RISC World

Current Developments

"Insider" on current developments

Some odd things have been going on at PACE and RISC OS Ltd recently and I have been asked by our Editor to try and find out exactly what. As you may know, PACE are a little tight lipped when it comes to revealing exactly what they are doing. However with a bit of research and filling in a few blanks you can get a very good idea. Of course PACE are a separate company with no real links to the RISC OS market, except one, they own RISC OS. So the actions they take could have a very direct impact on desktop users of RISC OS. Other big things are also happening with the manufacturers of desktop machines. So by asking the right questions of the right people I hope to be able to fill in the blanks.

32bit code

As an example of what PACE have been doing consider the new 32 bit C libraries released by RISCOS Ltd recently. This is a direct result of PACE needing to convert applications written in C to run on 32 bit only processors. The current version of RISC OS and many applications run in 26 bit mode. However once the new XScale processors from Intel appear the 26 bit mode will be dropped. So future computers will have a 32 bit processor and will need a 32 bit operating systems with 32 bit applications. It makes a great deal of sense for PACE to write a 32 bit compiler and then make it available through RISC OS Ltd.

PACE have also approached a number of well known RISC OS developers to produce 32 bit versions of their current applications. So a future PACE set top box will be able to run 32 bit versions of a popular wordprocessor and many other applications and utilities. However I am not allowed to tell you which ones.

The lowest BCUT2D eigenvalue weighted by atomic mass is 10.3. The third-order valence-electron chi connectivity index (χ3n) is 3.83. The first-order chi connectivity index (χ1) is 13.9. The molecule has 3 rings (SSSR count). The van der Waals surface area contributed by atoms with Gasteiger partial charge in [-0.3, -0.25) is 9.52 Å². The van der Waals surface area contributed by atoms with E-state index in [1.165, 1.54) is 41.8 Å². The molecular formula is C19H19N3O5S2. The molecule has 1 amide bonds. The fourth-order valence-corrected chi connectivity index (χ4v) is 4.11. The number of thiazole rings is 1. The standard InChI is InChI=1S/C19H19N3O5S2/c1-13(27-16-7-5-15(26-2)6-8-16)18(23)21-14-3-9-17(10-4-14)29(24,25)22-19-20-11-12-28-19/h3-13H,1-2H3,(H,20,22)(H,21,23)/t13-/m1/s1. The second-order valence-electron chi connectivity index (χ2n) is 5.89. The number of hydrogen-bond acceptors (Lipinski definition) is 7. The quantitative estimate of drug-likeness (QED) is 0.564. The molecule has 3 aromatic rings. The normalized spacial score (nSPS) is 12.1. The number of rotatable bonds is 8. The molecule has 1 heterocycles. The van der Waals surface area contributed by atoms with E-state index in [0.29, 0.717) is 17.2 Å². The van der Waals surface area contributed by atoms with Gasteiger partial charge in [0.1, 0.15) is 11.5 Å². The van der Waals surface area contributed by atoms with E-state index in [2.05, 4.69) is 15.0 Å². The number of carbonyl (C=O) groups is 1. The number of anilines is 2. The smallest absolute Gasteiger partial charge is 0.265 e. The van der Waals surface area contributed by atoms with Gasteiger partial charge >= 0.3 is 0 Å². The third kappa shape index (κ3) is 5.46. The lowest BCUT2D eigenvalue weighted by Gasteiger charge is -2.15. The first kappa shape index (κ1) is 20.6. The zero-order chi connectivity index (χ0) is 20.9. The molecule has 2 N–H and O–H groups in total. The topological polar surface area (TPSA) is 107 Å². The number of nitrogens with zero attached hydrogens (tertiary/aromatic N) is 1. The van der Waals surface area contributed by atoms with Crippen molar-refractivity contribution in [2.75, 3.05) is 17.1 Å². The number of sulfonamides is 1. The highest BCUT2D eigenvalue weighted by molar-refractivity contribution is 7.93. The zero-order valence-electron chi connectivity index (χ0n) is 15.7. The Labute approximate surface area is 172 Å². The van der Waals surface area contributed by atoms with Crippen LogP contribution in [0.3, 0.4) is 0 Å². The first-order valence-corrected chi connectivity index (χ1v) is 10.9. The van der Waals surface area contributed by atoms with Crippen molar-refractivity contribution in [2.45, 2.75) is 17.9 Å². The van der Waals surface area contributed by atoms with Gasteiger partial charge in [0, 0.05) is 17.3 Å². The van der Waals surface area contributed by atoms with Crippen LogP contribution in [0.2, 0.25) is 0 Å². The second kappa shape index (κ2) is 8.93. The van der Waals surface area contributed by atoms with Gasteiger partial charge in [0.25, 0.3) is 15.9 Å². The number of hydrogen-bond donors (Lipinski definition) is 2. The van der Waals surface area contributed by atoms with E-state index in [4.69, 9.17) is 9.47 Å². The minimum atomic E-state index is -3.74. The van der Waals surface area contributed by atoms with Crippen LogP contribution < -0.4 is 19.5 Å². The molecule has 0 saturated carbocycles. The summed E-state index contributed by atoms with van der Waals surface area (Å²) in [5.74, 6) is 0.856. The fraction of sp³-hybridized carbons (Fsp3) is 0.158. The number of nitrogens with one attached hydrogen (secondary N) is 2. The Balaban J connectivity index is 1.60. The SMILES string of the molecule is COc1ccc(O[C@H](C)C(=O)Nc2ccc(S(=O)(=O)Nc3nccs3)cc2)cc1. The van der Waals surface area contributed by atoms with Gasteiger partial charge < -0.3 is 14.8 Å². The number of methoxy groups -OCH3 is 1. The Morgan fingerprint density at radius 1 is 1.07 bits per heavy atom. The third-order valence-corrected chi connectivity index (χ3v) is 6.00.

Castle Technology and Millipede

Suggestions are popping up from all over the place that the next Castle Technology Computer will be based, in part, on the Imago motherboard from Millipede. This could make sense. In order for Castle to maintain its current position it will need a computer to take on the Microdigital Omega head to head. The current design for the Imago board uses an existing StrongARM processor design with the possibility of plugging in an XScale at a later date (the same as the Omega - ED). I know the release date for the Omega, as I am sure do Castle, and they will have to move quickly to try and catch up.

The prototype Imago motherboard

It as also been suggested that Castle will be showing a prototype machine running at the Wakefield show. This seems very likely as Paul Middleton of RISCOS Ltd has already hinted about the release of RISC OS 4.5. Indeed rumours suggest that the motivation for RISC OS Ltd taking on a programmer working inside the Cambridge offices of PACE was to get RISC OS running on the Imago (or a similar -ED) motherboard.

The XScale

As many readers will know the XScale is the name for the new generation of high performance StrongARM processors that will be manufactured by Intel. However the processors are not currently available. Even pre production examples can't be obtained yet. Once they do become available only Intel registered developers will be able to obtain them. Of the four companies currently working on desktop machines (Castle, Microdigital, RISC Station and Millipede) only one seems to be registered with Intel as a developer. Strangely enough the one that is registered seems to be the closest to releasing a new machine.